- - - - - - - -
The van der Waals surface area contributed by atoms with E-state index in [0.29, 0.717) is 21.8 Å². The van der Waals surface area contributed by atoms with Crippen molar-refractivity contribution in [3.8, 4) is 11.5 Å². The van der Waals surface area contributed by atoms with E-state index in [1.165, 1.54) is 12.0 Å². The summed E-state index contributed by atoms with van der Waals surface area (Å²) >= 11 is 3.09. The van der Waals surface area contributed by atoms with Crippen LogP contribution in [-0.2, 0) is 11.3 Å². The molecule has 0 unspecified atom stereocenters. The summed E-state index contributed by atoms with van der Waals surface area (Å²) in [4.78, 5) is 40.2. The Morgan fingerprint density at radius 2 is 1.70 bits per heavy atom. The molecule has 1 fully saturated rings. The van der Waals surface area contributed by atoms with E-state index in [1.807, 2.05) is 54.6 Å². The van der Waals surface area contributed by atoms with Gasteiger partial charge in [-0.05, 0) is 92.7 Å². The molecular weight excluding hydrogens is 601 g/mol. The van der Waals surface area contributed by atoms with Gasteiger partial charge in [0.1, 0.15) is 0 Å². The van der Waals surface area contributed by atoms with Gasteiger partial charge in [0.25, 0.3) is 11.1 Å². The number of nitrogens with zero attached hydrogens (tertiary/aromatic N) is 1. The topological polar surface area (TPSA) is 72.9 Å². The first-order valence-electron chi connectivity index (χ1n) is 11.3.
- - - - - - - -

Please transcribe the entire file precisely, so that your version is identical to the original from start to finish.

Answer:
The van der Waals surface area contributed by atoms with E-state index in [0.29, 0.717) is 21.8 Å². The van der Waals surface area contributed by atoms with Crippen molar-refractivity contribution in [3.8, 4) is 11.5 Å². The van der Waals surface area contributed by atoms with E-state index in [1.165, 1.54) is 12.0 Å². The summed E-state index contributed by atoms with van der Waals surface area (Å²) >= 11 is 3.09. The van der Waals surface area contributed by atoms with Crippen LogP contribution in [-0.2, 0) is 11.3 Å². The molecule has 0 unspecified atom stereocenters. The summed E-state index contributed by atoms with van der Waals surface area (Å²) in [4.78, 5) is 40.2. The Morgan fingerprint density at radius 2 is 1.70 bits per heavy atom. The molecule has 1 fully saturated rings. The van der Waals surface area contributed by atoms with E-state index in [1.807, 2.05) is 54.6 Å². The van der Waals surface area contributed by atoms with Gasteiger partial charge in [-0.05, 0) is 92.7 Å². The molecular weight excluding hydrogens is 601 g/mol. The van der Waals surface area contributed by atoms with Gasteiger partial charge in [0.1, 0.15) is 0 Å². The van der Waals surface area contributed by atoms with Gasteiger partial charge in [0.25, 0.3) is 11.1 Å². The number of nitrogens with zero attached hydrogens (tertiary/aromatic N) is 1. The topological polar surface area (TPSA) is 72.9 Å². The first-order valence-electron chi connectivity index (χ1n) is 11.3.